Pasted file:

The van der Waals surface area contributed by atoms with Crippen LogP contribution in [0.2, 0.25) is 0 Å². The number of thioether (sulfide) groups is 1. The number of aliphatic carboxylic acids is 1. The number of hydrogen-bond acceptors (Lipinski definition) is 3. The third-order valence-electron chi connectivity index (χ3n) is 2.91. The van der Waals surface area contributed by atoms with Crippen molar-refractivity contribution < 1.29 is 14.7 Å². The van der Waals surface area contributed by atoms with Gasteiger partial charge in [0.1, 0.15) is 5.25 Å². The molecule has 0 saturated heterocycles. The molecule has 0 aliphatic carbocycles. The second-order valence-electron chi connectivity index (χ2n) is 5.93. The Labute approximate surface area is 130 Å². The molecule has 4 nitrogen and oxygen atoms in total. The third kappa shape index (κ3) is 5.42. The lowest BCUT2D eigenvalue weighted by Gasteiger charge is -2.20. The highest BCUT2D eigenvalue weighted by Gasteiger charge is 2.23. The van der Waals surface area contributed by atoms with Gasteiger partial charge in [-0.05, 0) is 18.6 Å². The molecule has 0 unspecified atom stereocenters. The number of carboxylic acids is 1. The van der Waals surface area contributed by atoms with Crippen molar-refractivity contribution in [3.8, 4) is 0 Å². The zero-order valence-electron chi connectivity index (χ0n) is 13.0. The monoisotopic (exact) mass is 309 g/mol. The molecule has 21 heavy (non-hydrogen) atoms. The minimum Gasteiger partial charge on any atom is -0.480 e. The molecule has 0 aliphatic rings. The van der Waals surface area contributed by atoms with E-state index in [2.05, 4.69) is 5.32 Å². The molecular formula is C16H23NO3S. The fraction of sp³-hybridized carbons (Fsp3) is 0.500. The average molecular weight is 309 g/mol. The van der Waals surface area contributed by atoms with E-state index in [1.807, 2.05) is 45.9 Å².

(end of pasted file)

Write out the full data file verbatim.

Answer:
The van der Waals surface area contributed by atoms with Crippen LogP contribution in [0.2, 0.25) is 0 Å². The number of thioether (sulfide) groups is 1. The number of aliphatic carboxylic acids is 1. The number of hydrogen-bond acceptors (Lipinski definition) is 3. The third-order valence-electron chi connectivity index (χ3n) is 2.91. The van der Waals surface area contributed by atoms with Crippen molar-refractivity contribution < 1.29 is 14.7 Å². The van der Waals surface area contributed by atoms with Gasteiger partial charge in [0.1, 0.15) is 5.25 Å². The molecule has 0 saturated heterocycles. The molecule has 0 aliphatic carbocycles. The second-order valence-electron chi connectivity index (χ2n) is 5.93. The Labute approximate surface area is 130 Å². The molecule has 4 nitrogen and oxygen atoms in total. The third kappa shape index (κ3) is 5.42. The lowest BCUT2D eigenvalue weighted by Gasteiger charge is -2.20. The highest BCUT2D eigenvalue weighted by Gasteiger charge is 2.23. The van der Waals surface area contributed by atoms with Gasteiger partial charge in [-0.05, 0) is 18.6 Å². The molecule has 0 unspecified atom stereocenters. The number of carboxylic acids is 1. The van der Waals surface area contributed by atoms with Crippen molar-refractivity contribution in [3.8, 4) is 0 Å². The zero-order valence-electron chi connectivity index (χ0n) is 13.0. The monoisotopic (exact) mass is 309 g/mol. The molecule has 21 heavy (non-hydrogen) atoms. The minimum Gasteiger partial charge on any atom is -0.480 e. The molecule has 0 aliphatic rings. The van der Waals surface area contributed by atoms with E-state index in [2.05, 4.69) is 5.32 Å². The molecular formula is C16H23NO3S. The fraction of sp³-hybridized carbons (Fsp3) is 0.500. The average molecular weight is 309 g/mol. The van der Waals surface area contributed by atoms with E-state index in [1.807, 2.05) is 45.9 Å².